In his Lady Lilith painted between 1868 and 1873, Dante Gabriel Rossetti depicts the themes of both feminine sexuality and feminine culpability in an especially striking and unusual manner. Here he chooses to emphasize the parallel between the contemporary idea of the highly sexual seductress to that of Christian mythology's first female. According to myth, a highly sensual and erotic woman Lilith married Adam before his later union with Eve. Most of these accounts similarly portray Lilith in a less than favorable light�many of them hinting at her seductive nature as a supernatural or witch-like power over men. Here, Rossetti confronts us as the viewer with the central theme of this age-old tale, but forces us to consider the ways in which it applied to the Victorian women of his time.

The artist paints this subject within her own boudoir as she contentedly studies her appearance in the mirror and combs out her long, waving, bright-colored hair. In this work then, Rossetti not only follows the Pre-Raphaelite convention of illustrating subject matter whose title already holds meaning or narrative for many of its potential viewers, but he also presents his subject at the moment in which she concentrates on her power and capacity to control others. The woman looks into the mirror in contemplation and brushes out her hair for a reason, and that reason is to make certain of her attractiveness. The scene that Rossetti chooses to depict is a telling one. Here, Lady Lilith casually assures herself of her separateness and power over man.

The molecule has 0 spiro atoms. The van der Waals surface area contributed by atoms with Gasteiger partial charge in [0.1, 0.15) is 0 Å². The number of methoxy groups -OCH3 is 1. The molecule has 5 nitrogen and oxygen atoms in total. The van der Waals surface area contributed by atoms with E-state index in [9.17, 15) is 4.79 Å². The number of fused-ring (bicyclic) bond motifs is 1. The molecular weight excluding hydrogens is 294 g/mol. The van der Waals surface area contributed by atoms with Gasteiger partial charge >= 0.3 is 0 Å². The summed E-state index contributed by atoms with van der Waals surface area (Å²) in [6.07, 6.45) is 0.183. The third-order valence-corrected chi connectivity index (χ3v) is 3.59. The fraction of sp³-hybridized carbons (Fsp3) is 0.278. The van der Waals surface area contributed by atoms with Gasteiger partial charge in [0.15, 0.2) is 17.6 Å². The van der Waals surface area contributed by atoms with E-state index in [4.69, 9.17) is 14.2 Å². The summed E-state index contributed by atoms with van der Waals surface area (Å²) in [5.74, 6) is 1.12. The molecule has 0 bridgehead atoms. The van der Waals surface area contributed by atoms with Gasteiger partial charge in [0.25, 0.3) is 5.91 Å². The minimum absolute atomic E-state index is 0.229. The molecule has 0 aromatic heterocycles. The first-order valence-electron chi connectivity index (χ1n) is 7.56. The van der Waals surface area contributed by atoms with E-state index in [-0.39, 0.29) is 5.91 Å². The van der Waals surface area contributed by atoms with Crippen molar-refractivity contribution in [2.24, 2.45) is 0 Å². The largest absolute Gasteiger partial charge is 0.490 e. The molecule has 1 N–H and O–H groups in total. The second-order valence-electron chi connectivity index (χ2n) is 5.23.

For emphasis, Rossetti reminds us of this difference with every detail that he can. For instance, Lady Lilith wears no corset, her womanly body barely contained by her nightdress. He similarly paints her incredibly full lips a bright, rose red to make clear her extreme femininity and mirrors their hue in the detail of her bracelet and the red flower in the vase at her side. Perhaps most obviously of all, he depicts his subject with luxuriously long, thick hair displayed at this moment in its full glory. Here, Rossetti means to and successfully presents the female at her most beautiful and at the precise moment in which she is most conscious of this beauty as a form of strength.


1. Rossetti sets Lady Lilith in a boudoir, but many of the details of the painting such as the engulfing flowers behind her back and on her dresser as well as the seemingly impossible reflection of the woods outside that the mirror impart an especially dream-like quality to the work. What could be the function or significance in employing this surreal painting technique or style?

2. In which specific, physical ways does this depiction of a woman correspond with or differ from that of earlier paintings of the Pre-Raphaelite Brotherhood? How does this woman compare to Millais' Mariana or the female in Hunt's Awakening Conscience?

3. Does Rossetti condemn, applaud, or simply tolerate this woman for her narcissism and vanity? In viewing this painting would the artist have you favor or dislike this woman for these characteristics and/or her power over man?

4. Do you perceive any significant symbolism in this painting? Why so many flowers? What might the wreath in her lap suggest, if anything?

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Last modified 27 June 2020